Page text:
An Inserm team at the Lille Neuroscience & Cognition laboratory (Inserm/Université de Lille, Lille University Hospital) has joined forces with its counterparts at Lausanne University Hospital (CHUV) to test the efficacy of GnRH injection therapy in order to improve the cognitive functions of a small group of patients with Down syndrome.
First the scientists revealed a dysfunction of the GnRH neurons in an animal model of Down syndrome and its impacts on the cognitive function impairment associated with the condition. Then a pilot study testing GnRH pulsatile injection therapy was conducted in seven patients. The results were promising: The therapy led to improved cognitive function and brain connectivity. This study has been published in Science.
Down syndrome, also known as trisomy 21, affects around one in 800 births and results in a variety of clinical manifestations, including decline in cognitive capacity. With age, 77% of people with the condition experience symptoms similar to those of Alzheimer’s disease. Gradual loss of the ability to smell, typical of neurodegenerative diseases, is also commonly encountered from the prepubertal period, with potential sexual maturation deficits occurring in men.
GnRH-secreting neuron dysfunction identified in Down syndrome
Recent discoveries have suggested that the neurons expressing gonadotropin-releasing hormone (GnRH)—which is known for regulating reproduction via the hypothalamus—could also act on other brain regions with a potential role in other functions, such as cognition.
With this idea in mind, the Lille Neuroscience & Cognition laboratory team led by Inserm Research Director Vincent Prévot studied the mechanism which regulates GnRH in mouse models of Down syndrome.
The laboratory demonstrated that five strands of microRNA regulating the production of this hormone—which are found on chromosome 21—are dysfunctional. This supernumerary chromosome then leads to abnormalities in the neurons that secrete GnRH. These findings were confirmed at both genetic and cellular levels. The Inserm scientists were able to demonstrate that the progressive cognitive and olfactory deficiencies seen in the mice were closely linked to dysfunctional GnRH secretion.
Restoring GnRH production to restore cognitive function
The Inserm scientists were then able to demonstrate that restoring physiological GnRH system function restores cognitive and olfactory functions in trisomic mice.
These findings in mice were discussed with Nelly Pitteloud, professor at the Faculty of Biology and Medicine of the University of Lausanne and head of the Endocrinology, Diabetology, and Metabolism Department at CHUV. Her research focuses on congenital GnRH deficiency, a rare disease which manifests by the absence of spontaneous puberty. These patients are given pulsatile GnRH therapy in order to reproduce the natural pulsatile rhythm of this hormone’s secretion, in order to induce puberty.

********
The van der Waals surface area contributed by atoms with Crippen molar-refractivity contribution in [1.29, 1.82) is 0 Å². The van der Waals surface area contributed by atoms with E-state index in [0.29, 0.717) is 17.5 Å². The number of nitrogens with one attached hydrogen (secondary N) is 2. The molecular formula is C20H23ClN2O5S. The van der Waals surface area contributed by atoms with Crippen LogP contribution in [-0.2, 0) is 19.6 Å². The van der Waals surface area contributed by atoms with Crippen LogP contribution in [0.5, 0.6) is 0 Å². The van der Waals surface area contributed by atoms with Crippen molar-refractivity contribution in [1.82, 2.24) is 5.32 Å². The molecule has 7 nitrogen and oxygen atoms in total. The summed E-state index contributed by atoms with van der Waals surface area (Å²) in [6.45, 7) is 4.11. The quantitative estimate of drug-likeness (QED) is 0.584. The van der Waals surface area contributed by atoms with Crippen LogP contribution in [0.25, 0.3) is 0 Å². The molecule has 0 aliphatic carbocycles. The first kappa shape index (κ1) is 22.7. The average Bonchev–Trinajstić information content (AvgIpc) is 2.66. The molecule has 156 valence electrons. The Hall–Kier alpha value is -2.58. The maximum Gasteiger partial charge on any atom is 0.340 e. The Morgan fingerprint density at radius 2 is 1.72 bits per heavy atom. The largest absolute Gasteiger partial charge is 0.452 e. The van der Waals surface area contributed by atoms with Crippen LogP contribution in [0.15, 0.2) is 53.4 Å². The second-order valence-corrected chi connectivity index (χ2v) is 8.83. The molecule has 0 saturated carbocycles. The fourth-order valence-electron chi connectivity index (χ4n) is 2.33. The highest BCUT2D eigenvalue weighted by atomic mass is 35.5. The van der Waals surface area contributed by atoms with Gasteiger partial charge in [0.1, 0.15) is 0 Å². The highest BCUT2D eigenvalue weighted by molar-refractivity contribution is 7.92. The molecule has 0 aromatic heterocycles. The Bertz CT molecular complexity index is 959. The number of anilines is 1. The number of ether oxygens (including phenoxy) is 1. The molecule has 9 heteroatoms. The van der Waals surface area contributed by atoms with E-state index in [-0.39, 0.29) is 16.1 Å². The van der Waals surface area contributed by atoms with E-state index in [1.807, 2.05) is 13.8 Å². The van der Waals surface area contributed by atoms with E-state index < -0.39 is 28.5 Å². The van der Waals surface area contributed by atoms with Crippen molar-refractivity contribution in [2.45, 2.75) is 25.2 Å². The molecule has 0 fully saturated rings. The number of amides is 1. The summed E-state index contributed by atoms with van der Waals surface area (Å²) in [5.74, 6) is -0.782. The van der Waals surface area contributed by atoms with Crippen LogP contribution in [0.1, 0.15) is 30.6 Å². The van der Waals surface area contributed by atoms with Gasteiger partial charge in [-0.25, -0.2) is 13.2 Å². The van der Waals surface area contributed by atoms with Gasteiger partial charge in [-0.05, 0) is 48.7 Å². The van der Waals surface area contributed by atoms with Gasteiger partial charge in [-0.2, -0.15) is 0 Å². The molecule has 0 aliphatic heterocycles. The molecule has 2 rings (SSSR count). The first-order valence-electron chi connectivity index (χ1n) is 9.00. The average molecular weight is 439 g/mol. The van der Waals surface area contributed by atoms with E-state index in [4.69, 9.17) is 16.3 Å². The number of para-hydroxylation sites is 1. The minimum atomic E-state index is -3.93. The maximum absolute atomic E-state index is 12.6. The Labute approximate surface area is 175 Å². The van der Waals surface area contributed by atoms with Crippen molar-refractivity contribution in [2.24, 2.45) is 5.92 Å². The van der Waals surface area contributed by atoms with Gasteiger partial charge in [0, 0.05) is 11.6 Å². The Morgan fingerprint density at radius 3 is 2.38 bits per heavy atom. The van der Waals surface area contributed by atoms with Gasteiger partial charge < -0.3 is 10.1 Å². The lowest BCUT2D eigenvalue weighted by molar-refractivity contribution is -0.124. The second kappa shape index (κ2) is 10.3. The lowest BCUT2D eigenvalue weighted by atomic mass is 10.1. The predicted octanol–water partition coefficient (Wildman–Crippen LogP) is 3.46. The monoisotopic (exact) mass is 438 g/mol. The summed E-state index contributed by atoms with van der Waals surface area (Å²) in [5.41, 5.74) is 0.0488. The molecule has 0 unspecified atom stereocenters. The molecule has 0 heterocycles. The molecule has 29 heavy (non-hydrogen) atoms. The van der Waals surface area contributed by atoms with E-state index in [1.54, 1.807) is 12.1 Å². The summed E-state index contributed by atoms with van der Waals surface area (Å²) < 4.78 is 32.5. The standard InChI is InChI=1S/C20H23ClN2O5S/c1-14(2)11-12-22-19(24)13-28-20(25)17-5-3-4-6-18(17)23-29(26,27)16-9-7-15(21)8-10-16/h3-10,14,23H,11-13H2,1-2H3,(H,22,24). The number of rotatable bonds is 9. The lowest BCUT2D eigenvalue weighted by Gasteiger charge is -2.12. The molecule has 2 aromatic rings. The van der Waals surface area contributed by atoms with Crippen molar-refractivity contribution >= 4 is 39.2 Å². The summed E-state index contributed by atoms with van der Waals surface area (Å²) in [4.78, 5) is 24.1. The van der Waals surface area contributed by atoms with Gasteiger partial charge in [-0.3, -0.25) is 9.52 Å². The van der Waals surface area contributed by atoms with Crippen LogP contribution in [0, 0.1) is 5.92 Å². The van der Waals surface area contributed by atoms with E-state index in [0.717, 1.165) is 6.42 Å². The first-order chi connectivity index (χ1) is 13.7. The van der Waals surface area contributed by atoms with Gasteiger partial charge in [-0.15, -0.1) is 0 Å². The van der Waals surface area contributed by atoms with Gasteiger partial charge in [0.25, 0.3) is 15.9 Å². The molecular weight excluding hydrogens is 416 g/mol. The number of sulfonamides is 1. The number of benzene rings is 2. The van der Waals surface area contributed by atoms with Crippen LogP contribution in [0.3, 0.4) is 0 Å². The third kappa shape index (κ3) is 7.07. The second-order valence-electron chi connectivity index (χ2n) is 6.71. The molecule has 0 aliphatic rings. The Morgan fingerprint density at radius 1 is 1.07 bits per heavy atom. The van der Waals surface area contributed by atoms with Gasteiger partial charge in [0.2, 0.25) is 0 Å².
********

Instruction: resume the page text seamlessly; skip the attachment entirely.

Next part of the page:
The researchers therefore decided to test the efficacy of pulsatile GnRH therapy on cognitive and olfactory deficits in trisomic mice, following a protocol identical to that used in humans. After 15 days, the team was able to demonstrate the restoration of olfactory and cognitive functions in mice.
Pulsatile GnRH therapy improves cognitive function and neural connectivity in a small patient group
The next stage for the scientists and doctors involved a pilot clinical trial in patients to evaluate the effects of this treatment. Seven men with Down syndrome, between 20 and 50 years of age, received one subcutaneous dose of GnRH every two hours for 6 months via a pump placed on the arm. Cognition and olfactory tests as well as MRI exams were performed before and after the treatment.
From the clinical viewpoint, cognitive performance increased in 6 of the 7 patients with better three-dimensional representation, better understanding of instructions, improved reasoning, attention, and episodic memory. However, the treatment had no impact on the ability to smell. These measures to improve cognitive functions were confirmed by brain imaging conducted by the CHUV Department of Clinical Neurosciences, which revealed a significant increase in functional connectivity.
These data suggest that the treatment acts on the brain by strengthening the communication between certain regions of the cortex. “Maintaining the GnRH system appears to play a key role in brain maturation and cognitive functions,” explains Prévot. “In Down syndrome, pulsatile GnRH therapy is looking promising, especially as it is an existing treatment with no significant side effects,” adds Pitteloud.
These promising findings now justify the launch of a larger study—with the inclusion of women—to confirm the efficacy of this treatment in people with Down syndrome, but also for other neurodegenerative conditions such as Alzheimer’s disease.